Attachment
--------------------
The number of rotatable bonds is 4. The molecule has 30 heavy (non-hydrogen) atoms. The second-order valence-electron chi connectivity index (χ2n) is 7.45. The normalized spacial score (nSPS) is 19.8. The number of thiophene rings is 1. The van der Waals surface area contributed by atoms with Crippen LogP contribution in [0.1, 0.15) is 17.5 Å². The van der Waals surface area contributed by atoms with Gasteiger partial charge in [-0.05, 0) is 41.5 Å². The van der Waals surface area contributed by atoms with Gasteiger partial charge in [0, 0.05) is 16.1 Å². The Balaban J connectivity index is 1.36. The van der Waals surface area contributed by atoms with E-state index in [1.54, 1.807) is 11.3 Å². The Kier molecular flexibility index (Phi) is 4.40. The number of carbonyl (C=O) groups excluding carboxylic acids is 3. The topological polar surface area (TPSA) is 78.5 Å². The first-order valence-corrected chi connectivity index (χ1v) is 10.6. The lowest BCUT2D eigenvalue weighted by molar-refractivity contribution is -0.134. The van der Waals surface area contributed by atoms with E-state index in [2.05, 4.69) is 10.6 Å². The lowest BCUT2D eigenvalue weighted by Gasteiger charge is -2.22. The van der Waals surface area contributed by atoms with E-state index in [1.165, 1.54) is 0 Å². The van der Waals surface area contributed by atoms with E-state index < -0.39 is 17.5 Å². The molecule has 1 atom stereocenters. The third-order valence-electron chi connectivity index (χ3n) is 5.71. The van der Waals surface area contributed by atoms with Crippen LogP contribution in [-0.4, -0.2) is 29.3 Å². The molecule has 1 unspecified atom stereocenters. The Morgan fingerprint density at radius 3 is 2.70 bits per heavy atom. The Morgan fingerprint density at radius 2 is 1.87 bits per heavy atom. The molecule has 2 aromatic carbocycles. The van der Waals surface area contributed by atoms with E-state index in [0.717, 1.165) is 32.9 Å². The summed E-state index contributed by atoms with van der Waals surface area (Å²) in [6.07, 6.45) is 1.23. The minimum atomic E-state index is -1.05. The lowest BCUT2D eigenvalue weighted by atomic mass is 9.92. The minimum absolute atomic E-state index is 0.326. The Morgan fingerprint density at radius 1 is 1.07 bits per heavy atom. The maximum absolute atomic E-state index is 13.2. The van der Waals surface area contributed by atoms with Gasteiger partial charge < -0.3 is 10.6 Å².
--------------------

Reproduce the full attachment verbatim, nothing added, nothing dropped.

The number of rotatable bonds is 4. The molecule has 30 heavy (non-hydrogen) atoms. The second-order valence-electron chi connectivity index (χ2n) is 7.45. The normalized spacial score (nSPS) is 19.8. The number of thiophene rings is 1. The van der Waals surface area contributed by atoms with Crippen LogP contribution in [0.1, 0.15) is 17.5 Å². The van der Waals surface area contributed by atoms with Gasteiger partial charge in [-0.05, 0) is 41.5 Å². The van der Waals surface area contributed by atoms with Gasteiger partial charge in [0, 0.05) is 16.1 Å². The Balaban J connectivity index is 1.36. The van der Waals surface area contributed by atoms with E-state index in [1.54, 1.807) is 11.3 Å². The Kier molecular flexibility index (Phi) is 4.40. The number of carbonyl (C=O) groups excluding carboxylic acids is 3. The topological polar surface area (TPSA) is 78.5 Å². The first-order valence-corrected chi connectivity index (χ1v) is 10.6. The lowest BCUT2D eigenvalue weighted by molar-refractivity contribution is -0.134. The van der Waals surface area contributed by atoms with E-state index in [2.05, 4.69) is 10.6 Å². The lowest BCUT2D eigenvalue weighted by Gasteiger charge is -2.22. The van der Waals surface area contributed by atoms with E-state index in [1.165, 1.54) is 0 Å². The van der Waals surface area contributed by atoms with E-state index < -0.39 is 17.5 Å². The molecule has 1 atom stereocenters. The third-order valence-electron chi connectivity index (χ3n) is 5.71. The van der Waals surface area contributed by atoms with Crippen LogP contribution in [-0.4, -0.2) is 29.3 Å². The molecule has 1 unspecified atom stereocenters. The Morgan fingerprint density at radius 3 is 2.70 bits per heavy atom. The Morgan fingerprint density at radius 2 is 1.87 bits per heavy atom. The molecule has 2 aromatic carbocycles. The van der Waals surface area contributed by atoms with E-state index in [0.717, 1.165) is 32.9 Å². The summed E-state index contributed by atoms with van der Waals surface area (Å²) in [6.07, 6.45) is 1.23. The minimum atomic E-state index is -1.05. The lowest BCUT2D eigenvalue weighted by atomic mass is 9.92. The minimum absolute atomic E-state index is 0.326. The Morgan fingerprint density at radius 1 is 1.07 bits per heavy atom. The maximum absolute atomic E-state index is 13.2. The van der Waals surface area contributed by atoms with Gasteiger partial charge < -0.3 is 10.6 Å².